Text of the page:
Report: Walls of Australia’s Retired Perth Mint Thick With Embedded Gold Dust

Report: Walls of Australia’s Retired Perth Mint Thick With Embedded Gold Dust

August 18, 2014 47 view(s)

More than a century of gold refining means that there’s gold in the air, and the walls, at Australia’s old Perth Mint, reported the Wall Street Journal.

“That's because the gold is in the form of dust that has accumulated in the brickwork of the old Perth Mint since its founding in the 1890s at the height of one of the world's great gold rushes,” wrote the Wall Street Journal’s Rhiannon Hoyle. “Decades of refining resulted in tiny fragments of gold embedding themselves in the fabric of the mint's historic melting house. To paraphrase a well-known bit of mining lore, there's gold in them thar walls!”

Perth Mint Smelt

"The gold in the walls isn't visible. You can't see it," said Greg Cooke, how pours gold in the mint’s visitor demonstrations. "But the moment you point it out to people, you see their eyes darting around the room with excitement."

The former gold refinery is now dedicated to documenting and educating visitors about Australia's gold rush. The gold melting house was decommissioned in 1990 and now welcomes tourists who are looking for a gold fix of their own.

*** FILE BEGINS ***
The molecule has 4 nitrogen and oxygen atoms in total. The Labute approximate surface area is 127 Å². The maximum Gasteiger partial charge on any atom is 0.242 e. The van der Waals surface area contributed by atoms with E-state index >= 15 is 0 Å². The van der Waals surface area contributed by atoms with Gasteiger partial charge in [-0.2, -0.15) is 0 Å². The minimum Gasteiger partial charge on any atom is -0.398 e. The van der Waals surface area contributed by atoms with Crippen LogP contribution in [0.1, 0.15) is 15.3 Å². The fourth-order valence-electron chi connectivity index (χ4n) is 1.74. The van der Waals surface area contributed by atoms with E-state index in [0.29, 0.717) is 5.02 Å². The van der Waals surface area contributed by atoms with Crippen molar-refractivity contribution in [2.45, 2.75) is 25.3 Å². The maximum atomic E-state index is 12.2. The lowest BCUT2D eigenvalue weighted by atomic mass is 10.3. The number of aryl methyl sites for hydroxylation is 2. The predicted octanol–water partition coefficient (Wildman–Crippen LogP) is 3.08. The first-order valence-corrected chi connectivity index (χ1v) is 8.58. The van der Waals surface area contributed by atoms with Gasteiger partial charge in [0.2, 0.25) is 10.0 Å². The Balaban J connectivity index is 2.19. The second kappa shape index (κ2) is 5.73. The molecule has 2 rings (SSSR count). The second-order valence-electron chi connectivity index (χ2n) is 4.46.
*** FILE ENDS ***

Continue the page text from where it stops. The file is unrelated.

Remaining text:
The original Mint was founded in 1890s, when thousands of people were working on gold deposits in Western Australia.

“Nuggets unearthed in the red clay of the Outback were brought to Perth to be melted down into gold bars or coins,” wrote Hoyle.

The yellow precious metal was refined with the use of charcoal and coke, which would vary in temperature. Furnaces could reach 3,092 Fahrenheit, causing the gold to vaporize and become lodged in the building’s brickwork.

Because of the building’s official heritage status, Australian preservation officials ensure that the historic Mint’s walls aren’t removed, much less scraped for gold. But other methods have been used to extract gold from the building.

“When 14 of the 15 old furnaces in the Perth Mint's melting house were scrapped, they were crushed and around 18 kilograms of gold was recovered, worth around US$800,000 at today's prices,” wrote Hoyle.

At the newer, modern Perth Mint, security is much stricter. Visitors are not allowed and all employees are screened and approved by the police's Gold-Stealing Detection Unit, known at the mint as the "gold squad." Security and surveillance is exhaustive.

The Perth Mint is known for producing the world's largest gold bullion coin in 2011. Weighing one ton and worth about US$50 million, the coin recently toured Europe and Asia on an exhibit with its own security detail. Heavy-lifting equipment is required to move the massive gold bullion coin.